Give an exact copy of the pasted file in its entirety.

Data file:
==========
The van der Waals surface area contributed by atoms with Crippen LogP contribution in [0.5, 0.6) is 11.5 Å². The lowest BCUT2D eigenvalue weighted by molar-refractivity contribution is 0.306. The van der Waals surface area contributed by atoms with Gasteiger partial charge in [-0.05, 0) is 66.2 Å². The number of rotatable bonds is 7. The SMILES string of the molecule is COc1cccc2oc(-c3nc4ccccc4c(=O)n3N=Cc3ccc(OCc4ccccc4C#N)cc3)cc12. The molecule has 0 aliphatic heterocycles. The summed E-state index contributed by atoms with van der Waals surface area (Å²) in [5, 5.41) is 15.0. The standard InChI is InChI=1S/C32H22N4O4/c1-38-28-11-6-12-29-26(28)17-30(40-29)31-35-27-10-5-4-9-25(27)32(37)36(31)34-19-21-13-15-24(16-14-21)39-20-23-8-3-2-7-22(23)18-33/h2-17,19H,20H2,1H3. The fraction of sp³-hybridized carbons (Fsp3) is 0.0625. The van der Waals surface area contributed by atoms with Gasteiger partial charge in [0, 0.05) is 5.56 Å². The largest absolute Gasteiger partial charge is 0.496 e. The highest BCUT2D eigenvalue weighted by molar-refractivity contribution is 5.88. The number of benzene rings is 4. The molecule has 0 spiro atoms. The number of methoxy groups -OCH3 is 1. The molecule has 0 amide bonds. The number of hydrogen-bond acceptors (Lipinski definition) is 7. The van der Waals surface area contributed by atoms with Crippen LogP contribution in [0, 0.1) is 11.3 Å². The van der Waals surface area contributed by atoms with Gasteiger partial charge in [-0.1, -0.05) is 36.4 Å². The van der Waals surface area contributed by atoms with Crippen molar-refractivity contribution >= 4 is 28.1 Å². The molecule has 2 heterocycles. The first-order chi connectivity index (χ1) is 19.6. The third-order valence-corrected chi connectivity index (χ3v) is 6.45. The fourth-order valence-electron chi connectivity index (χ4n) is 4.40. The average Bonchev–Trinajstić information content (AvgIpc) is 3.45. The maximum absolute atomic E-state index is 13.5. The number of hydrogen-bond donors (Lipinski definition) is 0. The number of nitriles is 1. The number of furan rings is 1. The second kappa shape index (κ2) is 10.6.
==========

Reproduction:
The van der Waals surface area contributed by atoms with Crippen LogP contribution in [0.5, 0.6) is 11.5 Å². The lowest BCUT2D eigenvalue weighted by molar-refractivity contribution is 0.306. The van der Waals surface area contributed by atoms with Gasteiger partial charge in [-0.05, 0) is 66.2 Å². The number of rotatable bonds is 7. The SMILES string of the molecule is COc1cccc2oc(-c3nc4ccccc4c(=O)n3N=Cc3ccc(OCc4ccccc4C#N)cc3)cc12. The molecule has 0 aliphatic heterocycles. The summed E-state index contributed by atoms with van der Waals surface area (Å²) in [5, 5.41) is 15.0. The standard InChI is InChI=1S/C32H22N4O4/c1-38-28-11-6-12-29-26(28)17-30(40-29)31-35-27-10-5-4-9-25(27)32(37)36(31)34-19-21-13-15-24(16-14-21)39-20-23-8-3-2-7-22(23)18-33/h2-17,19H,20H2,1H3. The fraction of sp³-hybridized carbons (Fsp3) is 0.0625. The van der Waals surface area contributed by atoms with Gasteiger partial charge in [0, 0.05) is 5.56 Å². The largest absolute Gasteiger partial charge is 0.496 e. The highest BCUT2D eigenvalue weighted by molar-refractivity contribution is 5.88. The number of benzene rings is 4. The molecule has 0 spiro atoms. The number of methoxy groups -OCH3 is 1. The molecule has 0 amide bonds. The number of hydrogen-bond acceptors (Lipinski definition) is 7. The van der Waals surface area contributed by atoms with Crippen LogP contribution in [0, 0.1) is 11.3 Å². The van der Waals surface area contributed by atoms with Gasteiger partial charge in [-0.1, -0.05) is 36.4 Å². The van der Waals surface area contributed by atoms with Crippen molar-refractivity contribution >= 4 is 28.1 Å². The molecule has 2 heterocycles. The first-order chi connectivity index (χ1) is 19.6. The third-order valence-corrected chi connectivity index (χ3v) is 6.45. The fourth-order valence-electron chi connectivity index (χ4n) is 4.40. The average Bonchev–Trinajstić information content (AvgIpc) is 3.45. The maximum absolute atomic E-state index is 13.5. The number of hydrogen-bond donors (Lipinski definition) is 0. The number of nitriles is 1. The number of furan rings is 1. The second kappa shape index (κ2) is 10.6.